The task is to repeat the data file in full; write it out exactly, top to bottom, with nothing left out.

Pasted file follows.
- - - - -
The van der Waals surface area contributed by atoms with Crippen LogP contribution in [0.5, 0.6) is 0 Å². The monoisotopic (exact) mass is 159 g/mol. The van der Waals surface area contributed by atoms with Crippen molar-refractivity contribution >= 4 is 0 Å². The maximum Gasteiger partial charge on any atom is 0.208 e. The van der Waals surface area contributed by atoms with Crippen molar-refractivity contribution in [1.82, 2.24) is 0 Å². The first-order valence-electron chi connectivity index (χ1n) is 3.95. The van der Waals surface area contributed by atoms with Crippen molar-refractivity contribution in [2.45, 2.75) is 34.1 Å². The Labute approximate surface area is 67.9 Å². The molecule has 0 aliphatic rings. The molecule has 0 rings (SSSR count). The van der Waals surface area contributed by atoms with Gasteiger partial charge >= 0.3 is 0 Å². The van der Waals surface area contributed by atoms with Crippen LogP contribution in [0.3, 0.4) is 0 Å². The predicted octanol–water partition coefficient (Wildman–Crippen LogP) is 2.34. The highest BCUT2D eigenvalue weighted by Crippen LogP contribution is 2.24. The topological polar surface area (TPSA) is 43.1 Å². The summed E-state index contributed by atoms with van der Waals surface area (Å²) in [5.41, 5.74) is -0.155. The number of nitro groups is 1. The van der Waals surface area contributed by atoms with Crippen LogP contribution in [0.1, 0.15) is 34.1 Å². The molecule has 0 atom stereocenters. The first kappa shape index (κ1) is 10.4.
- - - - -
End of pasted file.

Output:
The van der Waals surface area contributed by atoms with Crippen LogP contribution in [0.5, 0.6) is 0 Å². The monoisotopic (exact) mass is 159 g/mol. The van der Waals surface area contributed by atoms with Crippen molar-refractivity contribution >= 4 is 0 Å². The maximum Gasteiger partial charge on any atom is 0.208 e. The van der Waals surface area contributed by atoms with Crippen molar-refractivity contribution in [1.82, 2.24) is 0 Å². The first-order valence-electron chi connectivity index (χ1n) is 3.95. The van der Waals surface area contributed by atoms with Crippen molar-refractivity contribution in [2.45, 2.75) is 34.1 Å². The Labute approximate surface area is 67.9 Å². The molecule has 0 aliphatic rings. The molecule has 0 rings (SSSR count). The van der Waals surface area contributed by atoms with Gasteiger partial charge >= 0.3 is 0 Å². The van der Waals surface area contributed by atoms with Crippen LogP contribution in [0.3, 0.4) is 0 Å². The predicted octanol–water partition coefficient (Wildman–Crippen LogP) is 2.34. The highest BCUT2D eigenvalue weighted by Crippen LogP contribution is 2.24. The topological polar surface area (TPSA) is 43.1 Å². The summed E-state index contributed by atoms with van der Waals surface area (Å²) in [5.41, 5.74) is -0.155. The number of nitro groups is 1. The van der Waals surface area contributed by atoms with Crippen LogP contribution in [0.1, 0.15) is 34.1 Å². The molecule has 0 atom stereocenters. The first kappa shape index (κ1) is 10.4.